Connect to share and comment
Paolo Di Canio has vowed to whip his Sunderland players into shape after the controversial Italian's debut as Black Cats manager ended in a 2-1 defeat at Chelsea on Sunday.
Di Canio's team took the lead on the stroke of half-time through Cesar Azpilicueta's own goal, but Sunderland faded badly in the second half as Chelsea hit back through a Matthew Kilgallon own goal and then Branislav Ivanovic's winner.
Both Chelsea goals contained a large dose of good fortune, but Di Canio refused to dwell on his side's bad luck and instead focused on his players' lack of physical and mental strength.
The former Lazio and West Ham forward has been disappointed with his squad's fitness since arriving at the Stadium of Light last weekend and he said: "We have studied the players and I know exactly what they can give to me in terms of energy.
"It's not the fittest team in the world, but we are going to work and give them more energy.
"We are working to give them something more without causing damage, because we have only a short time from now until the end of the season to build their strength.
"Most important for me was their attention. Both the goals came from mistakes in the head and we have to work on that as well."
Sunderland are now above the relegation zone only on goal difference after Wigan's draw with QPR, leaving Di Canio with six games to save his team from the drop.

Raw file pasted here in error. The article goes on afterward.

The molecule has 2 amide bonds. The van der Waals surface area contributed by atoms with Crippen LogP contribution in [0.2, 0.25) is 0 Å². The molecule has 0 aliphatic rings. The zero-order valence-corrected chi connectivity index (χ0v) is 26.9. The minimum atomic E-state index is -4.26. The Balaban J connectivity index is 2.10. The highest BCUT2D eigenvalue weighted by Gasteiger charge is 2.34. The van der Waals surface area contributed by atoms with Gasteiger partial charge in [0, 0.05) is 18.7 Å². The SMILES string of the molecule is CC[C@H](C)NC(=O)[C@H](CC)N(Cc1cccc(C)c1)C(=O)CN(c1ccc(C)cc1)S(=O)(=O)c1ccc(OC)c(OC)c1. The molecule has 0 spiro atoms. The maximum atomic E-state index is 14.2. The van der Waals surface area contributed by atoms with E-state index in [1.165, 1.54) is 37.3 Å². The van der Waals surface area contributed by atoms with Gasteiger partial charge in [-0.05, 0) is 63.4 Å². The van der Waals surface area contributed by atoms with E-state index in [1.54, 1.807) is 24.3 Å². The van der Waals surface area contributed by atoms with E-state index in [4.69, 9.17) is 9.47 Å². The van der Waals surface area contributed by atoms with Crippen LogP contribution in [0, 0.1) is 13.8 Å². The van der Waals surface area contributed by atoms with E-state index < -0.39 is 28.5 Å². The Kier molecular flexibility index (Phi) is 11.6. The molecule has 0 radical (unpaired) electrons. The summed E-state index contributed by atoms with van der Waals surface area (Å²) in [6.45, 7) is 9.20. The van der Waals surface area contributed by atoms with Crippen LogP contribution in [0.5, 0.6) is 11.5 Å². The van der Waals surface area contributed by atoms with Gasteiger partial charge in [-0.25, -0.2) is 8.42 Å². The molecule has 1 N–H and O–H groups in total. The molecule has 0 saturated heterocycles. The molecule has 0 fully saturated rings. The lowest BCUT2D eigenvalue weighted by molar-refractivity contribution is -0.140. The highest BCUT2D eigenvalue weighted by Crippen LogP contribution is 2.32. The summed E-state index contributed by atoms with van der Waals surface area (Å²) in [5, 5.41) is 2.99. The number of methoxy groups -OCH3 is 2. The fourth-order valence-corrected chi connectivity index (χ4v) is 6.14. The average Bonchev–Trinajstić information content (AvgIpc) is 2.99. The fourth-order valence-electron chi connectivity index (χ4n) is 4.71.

But the Italian refused to contemplate the possibility of slipping into the Championship.
"I am not worried (about relegation)," he said. "I knew what players were here but we have to fight until the end of the season.
"I won't say this was a bonus game but it was a test for us to see what we can do. I am not happy we lost 2-1 but there were positive things I can take from this."
Di Canio's appointment as successor to the sacked Martin O'Neill sparked a storm of controversy over his extremist right-wing political views, but he refused to answer further questions on the subject after the Chelsea defeat.
A Sunderland press officer made it clear Di Canio was only willing to answer questions about football at the post-match press conference, yet he still had to deal with several inquiries on the issue and ignored them before beating a hasty retreat.
Chelsea's interim manager Rafael Benitez has sometimes had difficult relationships with his fellow Premier League bosses, but he was full of sympathy for Di Canio's difficult debut.
"The first game is difficult, especially if you play against Chelsea, so we will see how he does in the next few weeks," Benitez said. "I spoke to him and gave him my best wishes."